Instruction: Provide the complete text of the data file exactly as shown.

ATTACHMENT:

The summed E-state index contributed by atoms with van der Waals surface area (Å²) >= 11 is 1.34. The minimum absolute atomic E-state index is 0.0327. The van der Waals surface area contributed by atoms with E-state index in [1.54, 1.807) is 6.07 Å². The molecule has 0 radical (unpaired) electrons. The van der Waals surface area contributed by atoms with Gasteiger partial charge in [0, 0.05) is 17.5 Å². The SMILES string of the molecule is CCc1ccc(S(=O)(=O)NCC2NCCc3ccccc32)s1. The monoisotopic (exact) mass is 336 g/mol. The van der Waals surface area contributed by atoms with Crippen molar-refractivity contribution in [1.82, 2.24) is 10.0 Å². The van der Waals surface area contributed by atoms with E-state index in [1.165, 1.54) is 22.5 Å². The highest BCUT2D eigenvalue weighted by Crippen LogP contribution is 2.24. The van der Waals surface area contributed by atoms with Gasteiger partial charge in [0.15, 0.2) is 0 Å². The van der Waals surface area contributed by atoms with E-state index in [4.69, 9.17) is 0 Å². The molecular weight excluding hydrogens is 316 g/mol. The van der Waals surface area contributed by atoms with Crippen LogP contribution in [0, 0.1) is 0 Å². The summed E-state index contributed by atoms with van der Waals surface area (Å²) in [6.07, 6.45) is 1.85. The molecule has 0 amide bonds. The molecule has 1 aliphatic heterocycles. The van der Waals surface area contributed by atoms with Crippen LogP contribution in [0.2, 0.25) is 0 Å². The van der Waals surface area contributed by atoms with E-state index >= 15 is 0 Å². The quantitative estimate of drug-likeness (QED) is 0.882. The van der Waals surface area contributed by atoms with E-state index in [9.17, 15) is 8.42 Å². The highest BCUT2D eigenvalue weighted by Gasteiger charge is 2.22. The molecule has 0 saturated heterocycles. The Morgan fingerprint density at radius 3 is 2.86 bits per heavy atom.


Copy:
The summed E-state index contributed by atoms with van der Waals surface area (Å²) >= 11 is 1.34. The minimum absolute atomic E-state index is 0.0327. The van der Waals surface area contributed by atoms with E-state index in [1.54, 1.807) is 6.07 Å². The molecule has 0 radical (unpaired) electrons. The van der Waals surface area contributed by atoms with Gasteiger partial charge in [0, 0.05) is 17.5 Å². The SMILES string of the molecule is CCc1ccc(S(=O)(=O)NCC2NCCc3ccccc32)s1. The monoisotopic (exact) mass is 336 g/mol. The van der Waals surface area contributed by atoms with Crippen molar-refractivity contribution in [1.82, 2.24) is 10.0 Å². The van der Waals surface area contributed by atoms with E-state index in [1.165, 1.54) is 22.5 Å². The highest BCUT2D eigenvalue weighted by Crippen LogP contribution is 2.24. The van der Waals surface area contributed by atoms with Gasteiger partial charge in [0.15, 0.2) is 0 Å². The van der Waals surface area contributed by atoms with E-state index in [4.69, 9.17) is 0 Å². The molecular weight excluding hydrogens is 316 g/mol. The van der Waals surface area contributed by atoms with Crippen LogP contribution in [0, 0.1) is 0 Å². The summed E-state index contributed by atoms with van der Waals surface area (Å²) in [6.07, 6.45) is 1.85. The molecule has 0 amide bonds. The molecule has 1 aliphatic heterocycles. The van der Waals surface area contributed by atoms with Crippen LogP contribution in [0.2, 0.25) is 0 Å². The van der Waals surface area contributed by atoms with E-state index >= 15 is 0 Å². The quantitative estimate of drug-likeness (QED) is 0.882. The van der Waals surface area contributed by atoms with E-state index in [9.17, 15) is 8.42 Å². The highest BCUT2D eigenvalue weighted by Gasteiger charge is 2.22. The molecule has 0 saturated heterocycles. The Morgan fingerprint density at radius 3 is 2.86 bits per heavy atom.